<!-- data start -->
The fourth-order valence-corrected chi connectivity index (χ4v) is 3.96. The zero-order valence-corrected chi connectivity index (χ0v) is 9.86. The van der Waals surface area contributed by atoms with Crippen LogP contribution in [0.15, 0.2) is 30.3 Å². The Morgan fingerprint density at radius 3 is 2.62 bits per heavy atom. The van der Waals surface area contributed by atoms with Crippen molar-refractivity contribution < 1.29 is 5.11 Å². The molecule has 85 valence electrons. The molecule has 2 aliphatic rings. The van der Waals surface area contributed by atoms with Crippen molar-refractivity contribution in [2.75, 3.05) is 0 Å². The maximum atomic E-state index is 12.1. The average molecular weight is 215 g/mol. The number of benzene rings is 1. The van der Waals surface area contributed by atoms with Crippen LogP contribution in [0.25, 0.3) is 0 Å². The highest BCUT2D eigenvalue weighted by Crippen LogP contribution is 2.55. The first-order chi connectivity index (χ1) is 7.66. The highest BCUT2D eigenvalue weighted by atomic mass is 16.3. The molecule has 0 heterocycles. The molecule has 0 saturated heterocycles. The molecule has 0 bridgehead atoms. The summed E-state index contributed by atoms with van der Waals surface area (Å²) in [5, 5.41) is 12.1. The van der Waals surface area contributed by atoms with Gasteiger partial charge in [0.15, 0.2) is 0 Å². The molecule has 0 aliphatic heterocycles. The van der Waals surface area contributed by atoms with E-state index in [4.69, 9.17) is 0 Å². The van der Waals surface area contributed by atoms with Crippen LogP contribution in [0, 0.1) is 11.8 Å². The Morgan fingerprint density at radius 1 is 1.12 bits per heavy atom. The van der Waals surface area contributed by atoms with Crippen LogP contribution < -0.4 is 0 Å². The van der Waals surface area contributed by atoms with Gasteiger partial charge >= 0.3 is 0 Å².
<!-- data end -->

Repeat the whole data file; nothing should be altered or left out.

The fourth-order valence-corrected chi connectivity index (χ4v) is 3.96. The zero-order valence-corrected chi connectivity index (χ0v) is 9.86. The van der Waals surface area contributed by atoms with Crippen LogP contribution in [0.15, 0.2) is 30.3 Å². The Morgan fingerprint density at radius 3 is 2.62 bits per heavy atom. The van der Waals surface area contributed by atoms with Crippen molar-refractivity contribution < 1.29 is 5.11 Å². The molecule has 85 valence electrons. The molecule has 2 aliphatic rings. The van der Waals surface area contributed by atoms with Crippen molar-refractivity contribution in [2.75, 3.05) is 0 Å². The maximum atomic E-state index is 12.1. The average molecular weight is 215 g/mol. The number of benzene rings is 1. The van der Waals surface area contributed by atoms with Crippen LogP contribution in [0.25, 0.3) is 0 Å². The highest BCUT2D eigenvalue weighted by Crippen LogP contribution is 2.55. The first-order chi connectivity index (χ1) is 7.66. The highest BCUT2D eigenvalue weighted by atomic mass is 16.3. The molecule has 0 heterocycles. The molecule has 0 saturated heterocycles. The molecule has 0 bridgehead atoms. The summed E-state index contributed by atoms with van der Waals surface area (Å²) in [5, 5.41) is 12.1. The van der Waals surface area contributed by atoms with Gasteiger partial charge in [0.15, 0.2) is 0 Å². The molecule has 0 aliphatic heterocycles. The van der Waals surface area contributed by atoms with E-state index in [4.69, 9.17) is 0 Å². The van der Waals surface area contributed by atoms with Crippen LogP contribution in [0, 0.1) is 11.8 Å². The Morgan fingerprint density at radius 1 is 1.12 bits per heavy atom. The van der Waals surface area contributed by atoms with Crippen LogP contribution < -0.4 is 0 Å². The van der Waals surface area contributed by atoms with Gasteiger partial charge >= 0.3 is 0 Å².